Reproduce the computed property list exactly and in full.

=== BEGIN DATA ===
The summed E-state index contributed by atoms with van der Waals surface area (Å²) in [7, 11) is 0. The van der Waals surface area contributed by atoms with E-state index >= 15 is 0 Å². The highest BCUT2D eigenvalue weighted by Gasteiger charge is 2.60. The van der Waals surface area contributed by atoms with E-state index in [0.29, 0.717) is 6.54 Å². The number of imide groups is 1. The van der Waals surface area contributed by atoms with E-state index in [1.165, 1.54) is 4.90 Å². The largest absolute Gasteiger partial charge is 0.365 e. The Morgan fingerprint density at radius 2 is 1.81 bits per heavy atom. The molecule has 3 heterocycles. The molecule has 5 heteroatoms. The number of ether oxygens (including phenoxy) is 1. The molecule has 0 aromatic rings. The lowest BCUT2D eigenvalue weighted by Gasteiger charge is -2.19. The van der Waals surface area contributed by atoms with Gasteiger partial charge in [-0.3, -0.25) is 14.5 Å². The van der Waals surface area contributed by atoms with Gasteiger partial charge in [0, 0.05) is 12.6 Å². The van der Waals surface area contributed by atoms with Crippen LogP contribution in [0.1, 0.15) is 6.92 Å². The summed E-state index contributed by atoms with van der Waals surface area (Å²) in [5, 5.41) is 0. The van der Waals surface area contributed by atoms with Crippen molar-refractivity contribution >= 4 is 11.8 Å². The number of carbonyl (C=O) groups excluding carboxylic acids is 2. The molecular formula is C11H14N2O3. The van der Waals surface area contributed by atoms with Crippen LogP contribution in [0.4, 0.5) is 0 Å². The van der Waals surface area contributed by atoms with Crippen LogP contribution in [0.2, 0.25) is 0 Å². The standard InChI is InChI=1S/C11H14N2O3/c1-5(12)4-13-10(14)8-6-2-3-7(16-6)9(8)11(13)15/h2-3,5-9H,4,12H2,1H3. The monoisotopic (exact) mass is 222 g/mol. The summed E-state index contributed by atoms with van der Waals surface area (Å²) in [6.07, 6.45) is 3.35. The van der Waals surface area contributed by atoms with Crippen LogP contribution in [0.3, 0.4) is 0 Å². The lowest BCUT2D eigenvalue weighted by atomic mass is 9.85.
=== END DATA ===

The summed E-state index contributed by atoms with van der Waals surface area (Å²) in [7, 11) is 0. The van der Waals surface area contributed by atoms with E-state index >= 15 is 0 Å². The highest BCUT2D eigenvalue weighted by Gasteiger charge is 2.60. The van der Waals surface area contributed by atoms with E-state index in [0.29, 0.717) is 6.54 Å². The number of imide groups is 1. The van der Waals surface area contributed by atoms with E-state index in [1.165, 1.54) is 4.90 Å². The largest absolute Gasteiger partial charge is 0.365 e. The Morgan fingerprint density at radius 2 is 1.81 bits per heavy atom. The molecule has 3 heterocycles. The molecule has 5 heteroatoms. The number of ether oxygens (including phenoxy) is 1. The molecule has 0 aromatic rings. The lowest BCUT2D eigenvalue weighted by Gasteiger charge is -2.19. The van der Waals surface area contributed by atoms with Gasteiger partial charge in [-0.3, -0.25) is 14.5 Å². The van der Waals surface area contributed by atoms with Gasteiger partial charge in [0, 0.05) is 12.6 Å². The van der Waals surface area contributed by atoms with Crippen LogP contribution in [0.1, 0.15) is 6.92 Å². The summed E-state index contributed by atoms with van der Waals surface area (Å²) in [5, 5.41) is 0. The van der Waals surface area contributed by atoms with Crippen molar-refractivity contribution >= 4 is 11.8 Å². The number of carbonyl (C=O) groups excluding carboxylic acids is 2. The molecular formula is C11H14N2O3. The van der Waals surface area contributed by atoms with Crippen LogP contribution in [0.4, 0.5) is 0 Å². The van der Waals surface area contributed by atoms with Crippen LogP contribution in [0.2, 0.25) is 0 Å². The standard InChI is InChI=1S/C11H14N2O3/c1-5(12)4-13-10(14)8-6-2-3-7(16-6)9(8)11(13)15/h2-3,5-9H,4,12H2,1H3. The monoisotopic (exact) mass is 222 g/mol. The summed E-state index contributed by atoms with van der Waals surface area (Å²) in [6.07, 6.45) is 3.35. The van der Waals surface area contributed by atoms with Crippen LogP contribution in [0.3, 0.4) is 0 Å². The lowest BCUT2D eigenvalue weighted by atomic mass is 9.85.